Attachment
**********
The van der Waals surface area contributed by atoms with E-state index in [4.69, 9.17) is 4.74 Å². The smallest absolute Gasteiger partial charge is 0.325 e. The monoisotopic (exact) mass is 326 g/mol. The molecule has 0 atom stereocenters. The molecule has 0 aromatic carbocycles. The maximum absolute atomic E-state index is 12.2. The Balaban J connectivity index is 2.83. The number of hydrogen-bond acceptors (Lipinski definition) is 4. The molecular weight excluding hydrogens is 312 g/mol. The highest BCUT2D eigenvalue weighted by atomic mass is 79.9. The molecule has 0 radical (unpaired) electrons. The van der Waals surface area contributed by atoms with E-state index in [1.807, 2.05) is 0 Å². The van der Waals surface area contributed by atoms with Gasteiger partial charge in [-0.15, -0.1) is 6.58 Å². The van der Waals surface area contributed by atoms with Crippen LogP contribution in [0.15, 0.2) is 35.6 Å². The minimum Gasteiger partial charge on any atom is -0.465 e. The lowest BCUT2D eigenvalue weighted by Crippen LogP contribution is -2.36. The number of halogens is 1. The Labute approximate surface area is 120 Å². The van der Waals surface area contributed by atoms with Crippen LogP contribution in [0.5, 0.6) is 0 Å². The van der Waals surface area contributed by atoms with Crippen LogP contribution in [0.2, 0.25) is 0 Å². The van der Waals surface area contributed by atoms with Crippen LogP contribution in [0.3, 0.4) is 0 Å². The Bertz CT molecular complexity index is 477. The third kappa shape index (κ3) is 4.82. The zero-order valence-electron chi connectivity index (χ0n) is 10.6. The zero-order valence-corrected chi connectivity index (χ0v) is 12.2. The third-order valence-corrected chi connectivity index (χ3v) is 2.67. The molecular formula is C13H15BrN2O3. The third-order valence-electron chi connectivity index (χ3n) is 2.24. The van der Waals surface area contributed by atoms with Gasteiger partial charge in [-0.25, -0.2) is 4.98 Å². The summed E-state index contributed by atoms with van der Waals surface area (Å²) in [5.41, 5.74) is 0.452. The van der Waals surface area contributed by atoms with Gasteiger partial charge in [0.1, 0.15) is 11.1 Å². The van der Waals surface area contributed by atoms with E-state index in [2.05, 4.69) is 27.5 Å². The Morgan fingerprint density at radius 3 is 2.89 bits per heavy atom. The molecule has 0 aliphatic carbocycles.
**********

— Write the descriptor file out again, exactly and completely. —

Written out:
The van der Waals surface area contributed by atoms with E-state index in [4.69, 9.17) is 4.74 Å². The smallest absolute Gasteiger partial charge is 0.325 e. The monoisotopic (exact) mass is 326 g/mol. The molecule has 0 atom stereocenters. The molecule has 0 aromatic carbocycles. The maximum absolute atomic E-state index is 12.2. The Balaban J connectivity index is 2.83. The number of hydrogen-bond acceptors (Lipinski definition) is 4. The molecular weight excluding hydrogens is 312 g/mol. The highest BCUT2D eigenvalue weighted by atomic mass is 79.9. The molecule has 0 radical (unpaired) electrons. The van der Waals surface area contributed by atoms with E-state index in [1.807, 2.05) is 0 Å². The van der Waals surface area contributed by atoms with Gasteiger partial charge in [-0.15, -0.1) is 6.58 Å². The van der Waals surface area contributed by atoms with Crippen LogP contribution in [0.15, 0.2) is 35.6 Å². The minimum Gasteiger partial charge on any atom is -0.465 e. The lowest BCUT2D eigenvalue weighted by Crippen LogP contribution is -2.36. The number of halogens is 1. The Labute approximate surface area is 120 Å². The van der Waals surface area contributed by atoms with Crippen LogP contribution in [0.5, 0.6) is 0 Å². The van der Waals surface area contributed by atoms with Crippen LogP contribution in [0.2, 0.25) is 0 Å². The van der Waals surface area contributed by atoms with Crippen LogP contribution in [0.3, 0.4) is 0 Å². The Bertz CT molecular complexity index is 477. The third kappa shape index (κ3) is 4.82. The zero-order valence-electron chi connectivity index (χ0n) is 10.6. The zero-order valence-corrected chi connectivity index (χ0v) is 12.2. The third-order valence-corrected chi connectivity index (χ3v) is 2.67. The molecular formula is C13H15BrN2O3. The third-order valence-electron chi connectivity index (χ3n) is 2.24. The van der Waals surface area contributed by atoms with Gasteiger partial charge in [-0.25, -0.2) is 4.98 Å². The summed E-state index contributed by atoms with van der Waals surface area (Å²) in [5.41, 5.74) is 0.452. The van der Waals surface area contributed by atoms with Gasteiger partial charge in [0.1, 0.15) is 11.1 Å². The van der Waals surface area contributed by atoms with E-state index in [2.05, 4.69) is 27.5 Å². The Morgan fingerprint density at radius 3 is 2.89 bits per heavy atom. The molecule has 0 aliphatic carbocycles.